Biofeedback in Physical Therapy

The English word feedback is translated into our language as feedback or feedback. It provides the correction of the information error in the output by giving the information at the output of a system back to the input. The term biofeedback, on the other hand, means that certain functions that occur in the human body, generally without the awareness of the person, are detected by electronic receivers and given real-time audio-visual-tactile feedback. In recent years, methods that give feedback with virtual reality technology have also been developed.

What is Biofeedback?

Biofeedback is a technique that helps control some functions of the body. Functions such as heart rate, skin temperature, blood pressure are automatically controlled by the nervous system. Activities such as exercise, psychological factors such as excitement or nervousness affect the autonomic functions we mentioned. Biofeedback method can be used to increase control over these functions, which normally do not have voluntary control. It has been found to be effective in curing problems such as muscle weakness, spasticity and balance disorder in neurological problems such as stroke, brain damage and MS. Biofeedback can be useful in the treatment of problems such as chronic pain, migraine-type headaches, urinary incontinence, high blood pressure, and stroke due to brain damage.

Some electrical sensors are often used to measure the state of the body during biofeedback. Thus, small changes that are normally difficult to notice, such as contraction or relaxation of certain muscles, can be detected. With biofeedback, people can learn to control a muscle unit (motor unit) connected to a single nerve cell. Ultimately, goals such as increasing physical performance or improving health can be achieved.

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Types of Biofeedback

Many measurable variables in the body can be used for biofeedback purposes. Finger or wrist-worn sensors can record parameters such as heart rate and skin changes. Head-mounted tape or head-shaped sensors can measure brain waves. Wearable sensors can record variables such as balance, posture, range of motion.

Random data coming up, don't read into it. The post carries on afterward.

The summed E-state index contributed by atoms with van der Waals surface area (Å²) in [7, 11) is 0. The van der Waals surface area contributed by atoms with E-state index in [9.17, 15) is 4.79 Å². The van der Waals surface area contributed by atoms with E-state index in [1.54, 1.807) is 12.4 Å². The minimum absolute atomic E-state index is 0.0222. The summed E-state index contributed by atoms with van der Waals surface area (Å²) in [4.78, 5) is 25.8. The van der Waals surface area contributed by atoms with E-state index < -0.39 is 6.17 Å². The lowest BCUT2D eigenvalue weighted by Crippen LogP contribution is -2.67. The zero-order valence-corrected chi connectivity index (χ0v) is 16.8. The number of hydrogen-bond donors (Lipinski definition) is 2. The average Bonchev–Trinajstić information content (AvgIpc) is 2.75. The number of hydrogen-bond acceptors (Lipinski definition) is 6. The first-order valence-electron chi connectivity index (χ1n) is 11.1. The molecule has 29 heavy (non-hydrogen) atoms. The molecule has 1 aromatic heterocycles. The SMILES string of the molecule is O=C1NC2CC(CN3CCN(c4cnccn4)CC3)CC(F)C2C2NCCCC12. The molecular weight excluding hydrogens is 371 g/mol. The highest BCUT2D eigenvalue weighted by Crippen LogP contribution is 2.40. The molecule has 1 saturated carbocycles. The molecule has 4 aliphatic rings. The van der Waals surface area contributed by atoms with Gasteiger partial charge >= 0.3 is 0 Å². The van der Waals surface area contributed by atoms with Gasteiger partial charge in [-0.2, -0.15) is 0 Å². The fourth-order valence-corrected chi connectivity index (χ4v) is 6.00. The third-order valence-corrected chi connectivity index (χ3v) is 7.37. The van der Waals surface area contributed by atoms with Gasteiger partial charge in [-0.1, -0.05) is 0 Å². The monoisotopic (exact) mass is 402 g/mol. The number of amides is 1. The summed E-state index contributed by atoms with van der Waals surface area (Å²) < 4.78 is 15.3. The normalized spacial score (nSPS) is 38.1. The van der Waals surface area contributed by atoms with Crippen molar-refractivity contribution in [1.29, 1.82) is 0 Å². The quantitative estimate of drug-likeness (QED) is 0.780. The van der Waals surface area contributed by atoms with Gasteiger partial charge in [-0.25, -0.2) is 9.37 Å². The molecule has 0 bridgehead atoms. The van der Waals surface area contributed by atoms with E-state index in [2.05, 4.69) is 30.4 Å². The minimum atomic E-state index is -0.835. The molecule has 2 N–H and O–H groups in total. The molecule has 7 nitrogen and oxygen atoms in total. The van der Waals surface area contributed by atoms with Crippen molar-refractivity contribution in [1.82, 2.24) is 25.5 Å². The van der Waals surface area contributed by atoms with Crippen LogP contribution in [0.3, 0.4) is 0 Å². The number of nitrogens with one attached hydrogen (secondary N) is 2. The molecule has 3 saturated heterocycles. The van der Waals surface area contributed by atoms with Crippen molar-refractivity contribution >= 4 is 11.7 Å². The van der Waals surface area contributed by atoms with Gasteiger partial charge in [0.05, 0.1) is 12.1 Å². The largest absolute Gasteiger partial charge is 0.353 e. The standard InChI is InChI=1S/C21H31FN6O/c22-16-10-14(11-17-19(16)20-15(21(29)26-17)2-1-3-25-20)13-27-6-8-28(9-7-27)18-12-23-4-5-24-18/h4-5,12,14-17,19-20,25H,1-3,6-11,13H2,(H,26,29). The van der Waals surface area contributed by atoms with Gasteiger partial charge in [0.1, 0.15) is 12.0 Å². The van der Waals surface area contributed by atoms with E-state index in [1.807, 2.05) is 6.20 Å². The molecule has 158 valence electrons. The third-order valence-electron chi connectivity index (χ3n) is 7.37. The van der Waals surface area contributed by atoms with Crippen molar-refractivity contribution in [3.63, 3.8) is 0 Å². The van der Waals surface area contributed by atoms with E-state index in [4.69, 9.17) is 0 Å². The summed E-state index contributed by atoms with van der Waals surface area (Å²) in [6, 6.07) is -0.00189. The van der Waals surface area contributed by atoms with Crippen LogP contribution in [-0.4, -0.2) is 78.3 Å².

• Electromyography (EMG): Measures muscle tension and contraction.
  • Thermal biofeedback: Measures skin temperature.
  • Neurofeedback/electroencephalography (EEG): Records brain wave activity.
  • Electrodermography (EDG): The electrical activity of the skin is measured.
  • Heat flow: It measures the heat distribution in the body.
  • Pneumography: Measures abdominal and thoracic movements during breathing.
  • Capnometer: It measures the level of CO2 in the exhaled breath.
  • Hemoencephalography: It measures the relative oxygenation rate in the cerebral circulation based on the difference in the color of the light reflected from the scalp.
  • Photoplethysmograph (PPG): Measures peripheral blood flow, heart rate, and heart rate variability.

The fact that many different measurements can be used for biofeedback opens the door to different application areas. EMG-biofeedback is most commonly used in physical therapy. It is not used alone, but in combination with other therapy methods within the framework of rehabilitation goals, to strengthen their effect. With biofeedback, it may be advantageous for the patient to focus on their own performance, apart from the physiotherapist’s guidance. Thus, the patient can take some control over his own healing process. When the voluntary control of the targeted functions with biofeedback is achieved, the dependency on the device is also eliminated. Other advantages are that it is a non-invasive method, no medication, and no side effects.

Main Uses

  • Stress incontinence (incontinence in cases such as coughing, sneezing) treatment
  • Migraine and tension-type headaches
  • stroke rehabilitation
  • Peripheral nerve injuries
  • spinal cord injuries
  • Cerebral palsy
  • Spazmodik tortikollis
  • Facial paralysis
  • Multiple skleroz
  • orthopedic rehabilitation
  • Fibromyalgia
  • chronic pain
  • Neck pain
  • Backache
  • post traumatic stress syndrome
  • Anxiety
  • Irritable Bowel Syndrome
  • temporomandibular joint disorder
  • Hypertension
  • balance disorder
  • attention deficit and hyperactivity disorder
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How Is Biofeedback Done?

In accordance with the technique used, sensors are placed on the body. These are usually pads that are attached to the skin, but they can be of different types. Thus, the body’s response is precisely measured. Measurements are given by visual, auditory or tactile feedback. For example, when the right muscle is contracted during exercise, a sound alert comes. Or someone with a tension headache learns to relax their tense muscles with this method. A person learns to control his body’s response by changing his feelings, thoughts or behaviors. A typical session takes between 30-60 minutes. The duration of treatment varies according to the disease and the current condition of the person.

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